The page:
By Stephen Knight
“Everyone is entitled to his own opinion but not his own facts.”
Just in time for this column, I read this quote from the late US Senator Daniel Moynihan, a Democrat from New York (of all places).
Please keep this prescient quote in mind, because one of the mayoral candidates continues to mislead his supporters to the point where their letters to the R-J seem to find actual facts inconvenient to their argument that Wallingford “is fading,” that Mayor Dickinson’s long tenure “does lead to complacency.”
In one letter, a Jared Liu supporter supports her contention that Wallingford is failing by stating, “He sold our power plant…” This as an example of failure? Apparently her candidate has told her so. Does he not know that this power plant, when it was sold, hadn’t produced power in decades as it was obsolete? Was he unaware that it was sold in order to be refitted with modern gas-fired standby generation? Was he also unaware that we own almost a third of the plant, along with being the first in line for the power should a statewide outage occur? Did Mr. Liu, using this “example” of a fading Wallingford, do any fact-checking, any research on the history of the Alfred Pierce plant?
Here’s another line from the same letter: “…we lack basic technology that can attract new businesses.” Another campaign line from Mr. Liu. First of all, the ballyhooed lack of technology argument falls flat if one actually looks at the Town budget to see the enormous expenditures made to improve the town’s electronic capabilities. The innuendo that we are in the dark ages is entirely built around the fact that internet access is not universal in town departments. But that anomaly — and it is a valid issue — cannot be puffed up to warrant the adjective “basic.”
Let’s follow up on the other half of the statement: “…that can attract new businesses.” Really? You mean to tell me that a business considering Wallingford as a location will ignore all the work that Economic Development Specialist Tim Ryan has probably put into attracting that business, will ignore the lowest electric rates in the State of Connecticut, will ignore the reasonable and predictable property tax rates, will ignore all the recent efforts that the Wallingford School System has put into educating tomorrow’s workers? That the company or business will say, “Not every town department has internet access, so we will go elsewhere”?
One of the letters goes on to parrot Jared Liu’s favorite theme: “…we have to make those investments now.” Okay, now we get down to what this is really about. We need more money. Remember that, in progressive-speak, there is never a reference to actual spending. It is always investment, as if calling it investment means that there will automatically be a financial return. If we spend $3 million a year more on paving our streets, then somehow, from somewhere, all that money will come flowing back into the town coffers.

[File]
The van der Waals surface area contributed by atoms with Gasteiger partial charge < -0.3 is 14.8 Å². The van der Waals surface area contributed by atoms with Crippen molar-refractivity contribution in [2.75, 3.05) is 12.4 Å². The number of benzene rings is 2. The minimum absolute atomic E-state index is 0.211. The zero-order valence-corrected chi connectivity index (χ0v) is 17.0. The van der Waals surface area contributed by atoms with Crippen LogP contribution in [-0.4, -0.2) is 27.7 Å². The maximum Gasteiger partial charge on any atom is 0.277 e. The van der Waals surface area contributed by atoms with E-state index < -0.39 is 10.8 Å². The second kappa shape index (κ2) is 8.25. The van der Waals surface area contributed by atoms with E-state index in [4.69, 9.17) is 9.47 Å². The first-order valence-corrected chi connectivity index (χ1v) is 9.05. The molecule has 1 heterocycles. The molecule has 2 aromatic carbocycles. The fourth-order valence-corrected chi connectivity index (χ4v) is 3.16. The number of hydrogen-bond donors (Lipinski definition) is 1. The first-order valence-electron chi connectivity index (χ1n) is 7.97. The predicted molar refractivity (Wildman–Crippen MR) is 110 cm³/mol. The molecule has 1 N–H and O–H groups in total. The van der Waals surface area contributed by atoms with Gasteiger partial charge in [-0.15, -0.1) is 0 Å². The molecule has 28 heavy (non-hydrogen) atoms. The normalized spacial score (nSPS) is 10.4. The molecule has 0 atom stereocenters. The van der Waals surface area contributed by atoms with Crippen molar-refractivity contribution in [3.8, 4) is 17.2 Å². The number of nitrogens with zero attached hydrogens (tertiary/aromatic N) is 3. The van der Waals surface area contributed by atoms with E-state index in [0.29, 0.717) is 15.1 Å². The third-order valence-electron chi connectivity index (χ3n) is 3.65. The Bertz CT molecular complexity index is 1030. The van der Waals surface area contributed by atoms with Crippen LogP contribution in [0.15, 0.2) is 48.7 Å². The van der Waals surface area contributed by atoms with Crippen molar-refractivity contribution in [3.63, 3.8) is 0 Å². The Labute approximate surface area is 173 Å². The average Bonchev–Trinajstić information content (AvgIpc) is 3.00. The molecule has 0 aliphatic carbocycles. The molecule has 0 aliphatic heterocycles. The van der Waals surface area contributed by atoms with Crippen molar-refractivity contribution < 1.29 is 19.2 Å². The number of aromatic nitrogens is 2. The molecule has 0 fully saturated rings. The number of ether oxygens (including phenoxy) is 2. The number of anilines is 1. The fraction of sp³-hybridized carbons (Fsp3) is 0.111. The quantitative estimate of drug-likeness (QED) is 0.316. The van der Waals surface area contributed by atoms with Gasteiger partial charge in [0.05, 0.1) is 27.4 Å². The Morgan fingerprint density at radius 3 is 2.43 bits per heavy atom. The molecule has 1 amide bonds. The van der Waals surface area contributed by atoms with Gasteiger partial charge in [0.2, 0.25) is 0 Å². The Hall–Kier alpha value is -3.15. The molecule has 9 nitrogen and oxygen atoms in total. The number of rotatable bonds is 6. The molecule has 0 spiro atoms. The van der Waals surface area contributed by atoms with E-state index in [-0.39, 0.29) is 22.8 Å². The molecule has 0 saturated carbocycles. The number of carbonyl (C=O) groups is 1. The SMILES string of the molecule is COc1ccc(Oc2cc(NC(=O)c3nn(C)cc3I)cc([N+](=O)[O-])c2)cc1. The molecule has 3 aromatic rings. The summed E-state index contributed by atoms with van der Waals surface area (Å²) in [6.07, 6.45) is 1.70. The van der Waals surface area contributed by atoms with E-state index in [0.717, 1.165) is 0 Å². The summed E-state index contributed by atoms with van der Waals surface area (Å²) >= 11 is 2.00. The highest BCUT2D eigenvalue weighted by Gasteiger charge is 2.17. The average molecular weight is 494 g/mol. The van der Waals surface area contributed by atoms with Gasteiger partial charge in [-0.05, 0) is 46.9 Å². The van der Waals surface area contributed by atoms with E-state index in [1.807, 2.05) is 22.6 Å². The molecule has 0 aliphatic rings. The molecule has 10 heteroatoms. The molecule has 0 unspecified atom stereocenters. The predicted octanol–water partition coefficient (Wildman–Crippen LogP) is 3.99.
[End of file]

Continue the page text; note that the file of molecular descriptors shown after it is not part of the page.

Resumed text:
No, investment really means spending more money. And … follow me here … that means raising taxes. It means every homeowner, every landlord, every business, and every car owner in this town will pay for whatever these “investments” are. But we hear: “Oh, but that’s not true. Businesses will flock to Wallingford because we make these investments.” As if there is a direct and virtually overnight return on that “investment,” that businesses will ignore the punitive and predatory state business environment, or that a Liu administration will find other sources to pay the bills for all our “investments.”
No, here is a fact: there is no free lunch. No one else will get stuck with the bill but you and I. Now many of us might be lucky enough to still be able maintain our standard of living even if taxes went up by, say, 20% to pay for all these investments. But many, many people in Wallingford cannot. A much higher percentage than Mr. Liu thinks… because he hasn’t done the actual demographic research that the Dickinson administration has done. But progressives — who consider themselves the champions of those who struggle to make ends meet — forget that part.
So here is another fact: there are just too many people in Wallingford who will be genuinely hurt if taxes are raised to pay for all this “investing.” Mayor Dickinson is guided by that reality; Jared Liu ignores it.
Margaret Thatcher once said: “The problem with socialism is that you eventually run out of other people's money.” That definition fits all too many who claim to be gifted with “vision.”
When choosing our next town government, the question we must ultimately ask is: If candidates don’t know or won’t at least acknowledge the facts as they truly exist, then this “vision” they claim to have is better described as … delusion.
Stephen Knight is a former Wallingford town councilor.